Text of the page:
Careers you can pursue in higher education leadership

Working in higher education is a career that can be incredibly rewarding. However, many in the field can still be searching for more stimulating tasks and that next great challenge. According to Business Insider, researchers found that individuals who pursued careers that challenged them were able to keep their minds sharper for longer and also improve their cognitive functioning.

What’s the best way to pave the way to embrace new challenges in your career? Enrolling in an online degree program can give you the chance to revitalize your passion to work in higher education while also giving you the tools to take on more responsibility in another role. With an Ed.D., there are multiple career paths you can choose from.

However, you may feel unsure how to transition from your current role into a leadership role in higher education. See the professional outcomes below to learn more about the different career paths an Ed.D. can offer:

A Doctor of Education in Higher Education Leadership can prepare you for the role of provost. In this role, you may work directly under the college or university president. You would focus on the academic offerings of the institution while overseeing faculty members across all departments. Academically, you would help colleges face new challenges that prepare students for life after graduation.

Employers in STEM fields are eagerly looking for students with the technical training to help them. For instance, a 2015 report from the Austin Technology Council found that 70 percent of employers found it “difficult” to “extremely difficult” to fill tech positions like engineer or software developer. This hurdle is due to a shortage of students graduating with the necessary degree, the report noted. To address these changes, a provost would work with their administration and fellow faculty members to offer more computer science courses.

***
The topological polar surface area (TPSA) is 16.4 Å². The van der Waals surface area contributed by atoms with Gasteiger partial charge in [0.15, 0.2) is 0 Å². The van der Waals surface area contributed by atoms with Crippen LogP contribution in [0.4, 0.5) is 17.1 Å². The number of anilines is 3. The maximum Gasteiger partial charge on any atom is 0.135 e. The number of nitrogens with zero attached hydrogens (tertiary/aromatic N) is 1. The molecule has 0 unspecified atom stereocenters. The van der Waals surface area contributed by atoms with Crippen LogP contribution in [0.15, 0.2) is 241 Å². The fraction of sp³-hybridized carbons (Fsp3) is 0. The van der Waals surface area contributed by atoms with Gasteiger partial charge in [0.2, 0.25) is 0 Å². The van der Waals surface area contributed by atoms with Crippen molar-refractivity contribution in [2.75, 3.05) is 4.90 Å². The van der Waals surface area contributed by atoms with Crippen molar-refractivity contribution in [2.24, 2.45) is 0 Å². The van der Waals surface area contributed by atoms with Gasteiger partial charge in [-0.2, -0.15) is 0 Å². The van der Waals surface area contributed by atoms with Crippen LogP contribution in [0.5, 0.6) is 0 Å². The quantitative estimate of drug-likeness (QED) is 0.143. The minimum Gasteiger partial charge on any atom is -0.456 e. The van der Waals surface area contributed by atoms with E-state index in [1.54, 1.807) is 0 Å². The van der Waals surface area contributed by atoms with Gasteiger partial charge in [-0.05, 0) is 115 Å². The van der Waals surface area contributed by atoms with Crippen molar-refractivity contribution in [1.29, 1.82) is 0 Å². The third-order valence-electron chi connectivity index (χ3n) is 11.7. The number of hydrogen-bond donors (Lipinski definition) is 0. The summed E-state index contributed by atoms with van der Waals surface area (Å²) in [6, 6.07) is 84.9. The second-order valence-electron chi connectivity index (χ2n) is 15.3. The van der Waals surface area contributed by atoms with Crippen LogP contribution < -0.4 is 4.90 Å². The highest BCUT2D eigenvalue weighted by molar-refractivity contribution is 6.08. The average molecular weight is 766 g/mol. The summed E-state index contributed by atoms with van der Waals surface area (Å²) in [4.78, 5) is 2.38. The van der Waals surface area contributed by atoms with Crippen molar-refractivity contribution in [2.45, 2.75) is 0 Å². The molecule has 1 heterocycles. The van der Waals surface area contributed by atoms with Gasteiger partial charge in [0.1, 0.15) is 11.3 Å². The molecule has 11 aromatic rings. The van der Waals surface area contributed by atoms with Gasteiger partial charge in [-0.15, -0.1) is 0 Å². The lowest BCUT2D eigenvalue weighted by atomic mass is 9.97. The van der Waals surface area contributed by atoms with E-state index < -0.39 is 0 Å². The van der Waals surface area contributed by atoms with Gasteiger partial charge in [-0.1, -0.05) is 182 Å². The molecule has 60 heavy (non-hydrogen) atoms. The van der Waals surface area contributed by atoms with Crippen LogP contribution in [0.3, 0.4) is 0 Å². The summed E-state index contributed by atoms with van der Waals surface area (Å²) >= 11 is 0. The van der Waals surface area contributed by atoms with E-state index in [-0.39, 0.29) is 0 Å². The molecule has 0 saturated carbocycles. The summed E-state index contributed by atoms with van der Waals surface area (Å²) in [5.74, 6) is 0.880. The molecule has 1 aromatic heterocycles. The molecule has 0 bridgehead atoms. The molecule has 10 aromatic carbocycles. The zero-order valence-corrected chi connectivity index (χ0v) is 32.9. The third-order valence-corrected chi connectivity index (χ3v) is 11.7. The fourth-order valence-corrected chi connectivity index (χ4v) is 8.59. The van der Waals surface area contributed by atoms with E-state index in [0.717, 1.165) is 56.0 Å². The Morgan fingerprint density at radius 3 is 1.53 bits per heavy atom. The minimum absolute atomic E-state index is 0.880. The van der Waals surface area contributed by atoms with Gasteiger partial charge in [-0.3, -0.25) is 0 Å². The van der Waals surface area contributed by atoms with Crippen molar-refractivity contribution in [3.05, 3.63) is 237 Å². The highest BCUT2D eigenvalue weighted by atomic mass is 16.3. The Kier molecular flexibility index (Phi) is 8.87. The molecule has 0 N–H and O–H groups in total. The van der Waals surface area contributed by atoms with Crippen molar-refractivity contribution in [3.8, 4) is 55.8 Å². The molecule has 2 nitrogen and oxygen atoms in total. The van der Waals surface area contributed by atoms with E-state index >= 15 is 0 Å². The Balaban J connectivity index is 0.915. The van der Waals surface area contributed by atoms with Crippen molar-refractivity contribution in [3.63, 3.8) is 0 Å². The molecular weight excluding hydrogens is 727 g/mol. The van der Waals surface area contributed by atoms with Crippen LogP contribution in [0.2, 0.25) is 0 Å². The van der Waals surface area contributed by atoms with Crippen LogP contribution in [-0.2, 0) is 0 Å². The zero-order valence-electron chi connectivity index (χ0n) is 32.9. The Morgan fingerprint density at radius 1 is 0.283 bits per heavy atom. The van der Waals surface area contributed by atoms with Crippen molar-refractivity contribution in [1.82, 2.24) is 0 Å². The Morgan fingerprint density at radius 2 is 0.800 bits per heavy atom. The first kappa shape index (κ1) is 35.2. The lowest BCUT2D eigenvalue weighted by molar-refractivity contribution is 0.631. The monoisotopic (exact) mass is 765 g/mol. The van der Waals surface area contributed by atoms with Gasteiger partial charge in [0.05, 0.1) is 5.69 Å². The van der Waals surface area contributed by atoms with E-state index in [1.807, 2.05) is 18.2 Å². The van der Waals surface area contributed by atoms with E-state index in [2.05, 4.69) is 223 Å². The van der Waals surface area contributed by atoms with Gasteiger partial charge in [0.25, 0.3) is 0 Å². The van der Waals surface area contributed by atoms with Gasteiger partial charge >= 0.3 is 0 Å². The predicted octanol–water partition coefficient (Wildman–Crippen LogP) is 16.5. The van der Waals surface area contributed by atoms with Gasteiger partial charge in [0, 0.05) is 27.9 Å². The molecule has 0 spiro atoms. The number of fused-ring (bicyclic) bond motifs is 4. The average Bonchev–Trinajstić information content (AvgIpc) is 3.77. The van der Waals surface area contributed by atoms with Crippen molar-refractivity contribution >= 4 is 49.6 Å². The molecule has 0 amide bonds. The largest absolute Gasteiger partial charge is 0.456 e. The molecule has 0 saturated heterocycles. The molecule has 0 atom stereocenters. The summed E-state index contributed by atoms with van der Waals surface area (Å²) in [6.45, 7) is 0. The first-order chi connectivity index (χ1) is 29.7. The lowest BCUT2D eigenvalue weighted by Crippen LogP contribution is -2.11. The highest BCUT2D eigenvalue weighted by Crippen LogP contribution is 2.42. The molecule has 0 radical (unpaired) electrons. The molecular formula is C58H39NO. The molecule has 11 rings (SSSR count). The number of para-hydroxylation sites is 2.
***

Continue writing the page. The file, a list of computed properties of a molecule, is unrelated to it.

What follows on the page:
Provosts can strive to increase cross-cultural dialogue as well – an important tool in the face of changes made by the current administration. According to The Atlantic, approximately 10 percent of college students have the ability to learn about different cultures firsthand through a study abroad experience. As a result, provosts can increase cross-cultural awareness by offering classes in an array of subjects by working with department chairs.

Chief Academic Officer
Chief Academic Officers can face challenges, especially when looking at how institutions prepare students for life after college. More than half of institutions are increasing their attention on a degree that can help students get a job after they graduate. Their main goals involve improving the educational environment, which includes offering academic studies that actively prepare students for the workplace.

In addition, CAOs strive to find and retain top faculty talent. According to a Gallup Poll among CAOs, 67 percent of these administrators believe their institution is offering an undergraduate education that prepares students for the real world. However, there is room for growth and opportunity. Colleges and universities may address this by offering more STEM classes. They can assist students who are pursuing degrees in the humanities by providing support to educate students about how to maximize the value of their education through internships and cross-departmental offerings.